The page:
Naturally, there is something of a natural tension between this leading audience and our core audience of regular museum-goers. These include overseas tourists, who represent nearly half of all visitors at our London Wall site. They also feature ‘Learning Families’ who seek out entertainment as well as education and Day-Trippers looking for a nice day out with friends and family. The other key group within this core audience are people we call ‘Self Developers’. They tend to be a slightly older, perhaps more conservative group. They are keen to learn new things but value tradition at the same time. Some of these people are retired so they work hard to make a more limited budget stretch further.

Our audience strategy was launched nearly two years ago. The evidence suggests we must be doing something right: last year’s exhibition The Cheapside Hoard: London’s Lost Jewels saw over 130,000 visitors. (The hoard, in case you didn’t know, is one of the most exciting treasures unearthed in London. Its 500 pieces were discovered by workmen in 1912 in the heart of the Square Mile).

In response to visitor feedback, ambitious plans are now afoot to create an attractive and welcoming entrance to the museum at street level. The aim is to make the arrival to the building – and indeed to the Barbican estate – a nicer experience on an altogether more human scale. Our aim is to re-invent the entire area as a vibrant cultural hub to rival those of the London’s South Bank and the brilliant transformation of Kings Cross. Watch this space.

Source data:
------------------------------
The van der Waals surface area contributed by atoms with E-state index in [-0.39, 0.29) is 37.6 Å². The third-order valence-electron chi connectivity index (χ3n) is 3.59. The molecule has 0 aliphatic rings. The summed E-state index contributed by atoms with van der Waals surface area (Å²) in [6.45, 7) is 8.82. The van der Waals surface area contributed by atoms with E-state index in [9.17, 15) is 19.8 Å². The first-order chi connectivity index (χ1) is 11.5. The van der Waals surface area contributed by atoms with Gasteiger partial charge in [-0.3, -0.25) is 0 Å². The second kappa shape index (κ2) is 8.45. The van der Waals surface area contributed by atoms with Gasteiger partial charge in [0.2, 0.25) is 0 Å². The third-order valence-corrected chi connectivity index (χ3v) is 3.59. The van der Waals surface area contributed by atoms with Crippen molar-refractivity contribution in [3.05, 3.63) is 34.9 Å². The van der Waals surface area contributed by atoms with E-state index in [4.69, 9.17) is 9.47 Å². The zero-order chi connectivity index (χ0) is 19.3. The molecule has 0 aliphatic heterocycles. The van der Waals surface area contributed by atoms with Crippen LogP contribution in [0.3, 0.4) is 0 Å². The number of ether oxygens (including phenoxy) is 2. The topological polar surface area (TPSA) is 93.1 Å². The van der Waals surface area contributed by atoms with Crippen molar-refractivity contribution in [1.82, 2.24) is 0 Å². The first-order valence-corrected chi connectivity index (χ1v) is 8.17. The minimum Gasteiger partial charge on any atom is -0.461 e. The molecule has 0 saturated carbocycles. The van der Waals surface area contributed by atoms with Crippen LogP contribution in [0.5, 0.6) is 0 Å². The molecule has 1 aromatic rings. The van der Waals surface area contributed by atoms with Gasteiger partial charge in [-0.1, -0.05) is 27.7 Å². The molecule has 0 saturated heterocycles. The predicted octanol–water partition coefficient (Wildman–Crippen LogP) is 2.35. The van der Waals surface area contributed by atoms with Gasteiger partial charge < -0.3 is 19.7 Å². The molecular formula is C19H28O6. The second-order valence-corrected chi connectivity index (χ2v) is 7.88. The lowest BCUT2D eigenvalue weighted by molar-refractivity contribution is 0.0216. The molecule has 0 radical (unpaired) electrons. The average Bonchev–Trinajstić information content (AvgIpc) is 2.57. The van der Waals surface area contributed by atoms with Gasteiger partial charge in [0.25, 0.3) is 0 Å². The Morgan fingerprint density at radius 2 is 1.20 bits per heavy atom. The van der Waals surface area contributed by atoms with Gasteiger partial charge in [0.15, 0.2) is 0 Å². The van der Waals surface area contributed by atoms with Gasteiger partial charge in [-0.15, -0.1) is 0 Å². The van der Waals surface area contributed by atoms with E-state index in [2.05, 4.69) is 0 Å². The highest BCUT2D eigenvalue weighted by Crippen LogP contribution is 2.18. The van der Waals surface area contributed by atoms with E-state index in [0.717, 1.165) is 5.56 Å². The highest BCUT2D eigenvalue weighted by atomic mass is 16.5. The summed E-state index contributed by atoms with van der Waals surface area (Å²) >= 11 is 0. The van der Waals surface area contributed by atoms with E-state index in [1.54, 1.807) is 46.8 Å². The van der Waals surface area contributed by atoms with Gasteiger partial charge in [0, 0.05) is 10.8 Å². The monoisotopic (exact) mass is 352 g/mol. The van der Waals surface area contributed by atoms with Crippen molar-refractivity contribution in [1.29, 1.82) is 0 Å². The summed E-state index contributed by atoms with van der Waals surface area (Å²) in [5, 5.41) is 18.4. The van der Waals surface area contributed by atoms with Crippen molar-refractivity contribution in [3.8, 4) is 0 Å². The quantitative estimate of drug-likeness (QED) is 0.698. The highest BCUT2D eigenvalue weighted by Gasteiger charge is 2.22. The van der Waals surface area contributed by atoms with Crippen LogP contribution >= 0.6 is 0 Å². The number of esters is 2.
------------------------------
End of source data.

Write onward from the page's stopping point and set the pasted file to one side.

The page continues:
This type of audience research represents a significant investment for us. But the museum sector is a collaborative one so, in this spirit, we’ve shared these new insights with others, including the Maritime Museum, the European Commission and the Corporation of the City of London. We’ve even spoken to museums overseas, including those in Brazil, Sweden and Denmark and have shared our findings also with some of the UK’s smaller private companies like Moulton Bicycles and Belazu Foods – who share some of our passions as well as our ideals.

Antony Robbins is director of communications at the Museum of London.


10 years ago

Really interesting article on understanding and reaching a very diverse audience. I'd be really interested to understand how the theory translated into practice - were there media strategies or staggered opening hours for each group (for example the Cheapside Hoard exhibition was well reviewed in business print titles)?

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10 years ago

I agree with NickD - You identified many groups in your very diverse audience. A museum is for everyone - and yet your challenge is to find a way to get each of these groups, with different preferences, into your establishment. I am also curious as to the implementation of the strategy. I would suggest sending out 'premier' access to the 'first-in' group, so they can have an uninterrupted experience.

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10 years ago

NickD and Ashley - you ask some very pertinent questions. So, editor permitting, you've prompted me to seek to follow up with a second article later this month - after we launch our Sherlock Holmes exhibition on 17 October. Watch this space -and thanks Antony Robbins